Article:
Texas A&M football opponents for 2025: SEC’s scheduling solution is… Creative?

Texas A&M football fans now know exactly who they’re playing in 2025. This will look familiar.
Sep 4, 2021;  College Station, Texas, USA;  General picture of the SEC logo on the down marker at
Sep 4, 2021; College Station, Texas, USA; General picture of the SEC logo on the down marker at / Maria Lysaker-USA TODAY Sports

Texas A&M football 2025 opponents released: Facing scheduling problems, SEC completely punts on opponent rotation

My recent article on Texas A&M football and their possible 2025 opponents has obsolesced in record time. I will add that to my long list of achievements!

The list of opponents has been released for the 2025 Texas A&M football season. It was announced earlier today that the SEC would be sticking to their 8-game schedule for 2025, which presented interesting scheduling issues. I wrote about that here

One scenario I did not touch on—as I believed it to be too unrealistic—was that the SEC would hand down the exact same conference schedule as 2024, but with home and road games flipped. This, somehow, is what happened.

Not a single opponent switched out.

For those of you not able to call the schedule immediately to mind for the upcoming season, this means that the Aggies will play home games against Florida, Auburn, Mississippi State, and South Carolina in their conference games. They will also host Tarleton State, Utah State, and UTSA. They will travel to face Texas, LSU, Missouri, Notre Dame, and Arkansas (yes, the annual matchup in Dallas runs out next year).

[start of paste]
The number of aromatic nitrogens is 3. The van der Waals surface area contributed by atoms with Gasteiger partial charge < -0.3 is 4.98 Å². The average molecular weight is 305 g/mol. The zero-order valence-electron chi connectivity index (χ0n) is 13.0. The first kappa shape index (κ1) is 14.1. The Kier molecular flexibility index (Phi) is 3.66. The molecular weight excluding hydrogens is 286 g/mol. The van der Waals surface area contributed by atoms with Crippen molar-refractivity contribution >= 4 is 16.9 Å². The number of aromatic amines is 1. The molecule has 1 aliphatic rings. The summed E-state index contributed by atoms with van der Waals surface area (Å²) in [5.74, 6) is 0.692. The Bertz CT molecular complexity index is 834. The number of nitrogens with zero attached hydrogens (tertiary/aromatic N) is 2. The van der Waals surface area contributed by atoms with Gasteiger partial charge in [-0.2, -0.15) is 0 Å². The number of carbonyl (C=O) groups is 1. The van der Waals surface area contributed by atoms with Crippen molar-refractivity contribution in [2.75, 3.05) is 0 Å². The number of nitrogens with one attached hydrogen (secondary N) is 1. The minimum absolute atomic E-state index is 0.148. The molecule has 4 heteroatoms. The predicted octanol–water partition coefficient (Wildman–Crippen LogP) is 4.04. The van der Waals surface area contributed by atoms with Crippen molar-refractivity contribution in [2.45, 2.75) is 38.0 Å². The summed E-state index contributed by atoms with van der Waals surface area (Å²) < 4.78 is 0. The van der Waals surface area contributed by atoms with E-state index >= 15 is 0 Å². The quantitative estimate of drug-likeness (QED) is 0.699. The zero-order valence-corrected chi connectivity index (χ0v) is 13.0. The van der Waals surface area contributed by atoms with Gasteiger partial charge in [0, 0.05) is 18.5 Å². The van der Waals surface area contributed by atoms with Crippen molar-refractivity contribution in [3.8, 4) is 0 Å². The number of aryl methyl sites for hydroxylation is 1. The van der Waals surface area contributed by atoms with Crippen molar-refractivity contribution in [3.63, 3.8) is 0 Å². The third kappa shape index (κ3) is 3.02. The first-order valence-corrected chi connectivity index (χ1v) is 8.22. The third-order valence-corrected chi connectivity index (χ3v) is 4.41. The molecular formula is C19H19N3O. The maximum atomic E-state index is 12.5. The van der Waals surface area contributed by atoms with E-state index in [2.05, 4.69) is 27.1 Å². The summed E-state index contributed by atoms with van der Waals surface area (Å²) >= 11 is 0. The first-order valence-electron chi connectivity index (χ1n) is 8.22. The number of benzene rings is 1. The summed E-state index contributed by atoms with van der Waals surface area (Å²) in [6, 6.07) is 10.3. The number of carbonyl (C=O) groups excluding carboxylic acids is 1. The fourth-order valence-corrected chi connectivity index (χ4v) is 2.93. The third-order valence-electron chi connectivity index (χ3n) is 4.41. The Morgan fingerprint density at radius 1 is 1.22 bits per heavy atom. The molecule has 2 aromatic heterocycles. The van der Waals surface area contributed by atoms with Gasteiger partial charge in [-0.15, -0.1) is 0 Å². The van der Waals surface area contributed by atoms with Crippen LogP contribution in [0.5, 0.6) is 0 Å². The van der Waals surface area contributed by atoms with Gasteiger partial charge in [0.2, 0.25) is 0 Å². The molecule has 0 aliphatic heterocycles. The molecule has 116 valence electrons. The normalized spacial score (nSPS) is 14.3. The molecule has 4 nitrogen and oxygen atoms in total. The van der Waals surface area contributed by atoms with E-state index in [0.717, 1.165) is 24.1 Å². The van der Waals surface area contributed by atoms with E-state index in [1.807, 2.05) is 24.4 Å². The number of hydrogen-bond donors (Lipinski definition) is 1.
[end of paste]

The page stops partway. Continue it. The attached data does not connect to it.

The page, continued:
There’s a good and a bad side to this. The bad side, as Billy Liucci says on Twitter, is that there is not an immediately clear answer to the question of who the big-ticket opponent will be for a home game in 2025. Auburn and Florida have that potential, but are currently on the downswing. Further, the opponents who figure to be the best on that slate are all going to be road games.

The good side is that the Aggies will once again avoid Alabama and Georgia. From the standpoint of likelihood of wins and losses, you’d much rather travel to Austin and Baton Rouge than Tuscaloosa and Athens.

I’m just astonished that this is the solution the SEC came up with. It really just feels like a complete punt. I understand that, as Sankey says, the landscape of college football is changing, but this in no way feels like an answer to that.